It’s a conundrum we find ourselves in daily with our children. The day is going smoothly and everyone is peaceful and cooperative. Then, as you are juggling beach bags and multiple water bottles that are “too heavy” to carry and wet pool towels whilst trying to herd your chickens to the car the scene in the parking lot happens. You know that scene. You give a direction and suddenly it goes south….fast. Defiance. Shouts of “no”, and “I don’t want to!” and there he goes running off into the pool when you are ready to go.
The bottom line is that we rarely focus on children following directions unless they are NOT following the directions. When they do as they are told, we expect them to understand how helpful this is, but when they rebel, we lose our cool and take it personally. It’s a very difficult thing to understand that for a good portion of their small childhood years, kids are WIRED to oppose us. They are trying to figure out where you end and they begin.
As they get older, they are trying to sense what the limits are and how will you feel about them when they cross them. Will you still accept them? Will you follow through? They are figuring out how the world works by making your world difficult. It’s not personal.
Also…I find a little empathy goes a long way in these moments. Because as frustrated as you are with your arms full and kids herding to the car when the little guy goes for a defiant cannonball back into the pool? If you were him, would YOU want to leave the pool? Really? I didn’t think so.
One of the biggest ways to help with kids following the limits you lay out is to be proactive and playful with those limits when things are going well. Take a few minutes and play a game where you are in charge and there is defined structure. Some classic examples:
Ring Around the Rosy
Cross the Line: the adult chooses a silly walk and sound to cross the room from one side to the other and then the child has to do the same.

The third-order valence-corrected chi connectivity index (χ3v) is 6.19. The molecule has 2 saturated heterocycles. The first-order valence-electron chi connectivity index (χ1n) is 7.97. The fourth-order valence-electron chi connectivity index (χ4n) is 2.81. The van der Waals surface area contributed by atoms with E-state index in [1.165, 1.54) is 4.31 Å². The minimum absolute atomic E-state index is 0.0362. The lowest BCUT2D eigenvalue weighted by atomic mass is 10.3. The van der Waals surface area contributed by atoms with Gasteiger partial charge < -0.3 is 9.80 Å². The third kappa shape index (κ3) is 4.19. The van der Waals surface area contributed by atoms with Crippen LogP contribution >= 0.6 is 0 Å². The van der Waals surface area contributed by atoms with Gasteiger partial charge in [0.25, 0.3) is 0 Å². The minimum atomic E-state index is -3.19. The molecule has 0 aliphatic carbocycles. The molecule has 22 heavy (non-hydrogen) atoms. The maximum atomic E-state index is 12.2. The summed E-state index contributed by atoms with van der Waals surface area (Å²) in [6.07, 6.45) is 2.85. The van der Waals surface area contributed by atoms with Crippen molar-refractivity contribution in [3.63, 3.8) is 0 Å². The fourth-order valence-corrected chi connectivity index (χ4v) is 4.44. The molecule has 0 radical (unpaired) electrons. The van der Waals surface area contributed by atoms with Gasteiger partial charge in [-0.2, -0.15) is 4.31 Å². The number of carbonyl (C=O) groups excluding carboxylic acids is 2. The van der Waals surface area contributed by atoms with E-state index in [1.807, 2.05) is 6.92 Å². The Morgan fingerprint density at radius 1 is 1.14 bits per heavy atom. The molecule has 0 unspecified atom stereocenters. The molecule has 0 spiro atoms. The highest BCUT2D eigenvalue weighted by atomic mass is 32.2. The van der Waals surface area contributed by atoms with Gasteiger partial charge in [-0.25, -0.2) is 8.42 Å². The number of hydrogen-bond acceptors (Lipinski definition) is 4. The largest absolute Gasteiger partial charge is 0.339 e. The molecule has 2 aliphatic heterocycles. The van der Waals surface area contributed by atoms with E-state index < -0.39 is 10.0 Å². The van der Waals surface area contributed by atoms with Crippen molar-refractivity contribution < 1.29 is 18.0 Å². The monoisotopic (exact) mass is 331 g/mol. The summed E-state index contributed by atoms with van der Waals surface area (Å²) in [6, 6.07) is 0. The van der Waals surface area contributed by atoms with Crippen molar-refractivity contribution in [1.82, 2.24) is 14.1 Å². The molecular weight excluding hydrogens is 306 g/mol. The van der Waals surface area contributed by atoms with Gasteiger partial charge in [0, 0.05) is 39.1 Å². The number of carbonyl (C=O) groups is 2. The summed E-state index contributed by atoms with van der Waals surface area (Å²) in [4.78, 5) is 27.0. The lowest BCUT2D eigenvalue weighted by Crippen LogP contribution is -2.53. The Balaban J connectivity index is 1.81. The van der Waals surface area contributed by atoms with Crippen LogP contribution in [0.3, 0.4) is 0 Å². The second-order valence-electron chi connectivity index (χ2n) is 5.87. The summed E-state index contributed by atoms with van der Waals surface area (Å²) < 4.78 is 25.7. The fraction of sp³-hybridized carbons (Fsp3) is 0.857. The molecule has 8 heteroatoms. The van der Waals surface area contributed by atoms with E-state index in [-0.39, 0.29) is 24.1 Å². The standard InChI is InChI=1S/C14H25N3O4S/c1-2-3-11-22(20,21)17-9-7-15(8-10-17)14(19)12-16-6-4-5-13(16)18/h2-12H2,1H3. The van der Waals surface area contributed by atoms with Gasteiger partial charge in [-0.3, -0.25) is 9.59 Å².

Mirror/Mirror: Stand in front of the child while he slowly mirrors everything you do from your side.
Hop and Stop: the adult says “hop” and the child starts hopping until you say “stop”. Of course you are going to try and trick them with other words that sound like “hop” and “stop”!
Freeze Fairy: tell them to freeze in various silly poses: like you are eating a cheeseburger, statue of liberty, sprayed with cold water, drinking sour lemonade.
Another great way to build a positive response to limits is to give a cue word for a task. For example, “when I say ‘beach ball’, throw all your clothes down the laundry chute.” Let them wait in anticipation (and giggles) as you say “volleyball’, ‘basketball’, ‘baseball’ and then….”BEACH BALL!”. The key here is to make following directions fun. I know it takes some thinking on your toes, but try to think outside the box of “because I said so”.
Hope this is helpful and finds you enjoying a playful summer!
Tina is a full time working mom. She is a mental heath therapist (LSCSW) and registered play therapist supervisor (RPT-S). She is married to an incredibly tolerant and patient dude and has “just one” adorable tot. She laughs too loud, talks too much and usually creates a scene. She can be found writing on Bull in a China Shop in her spare time.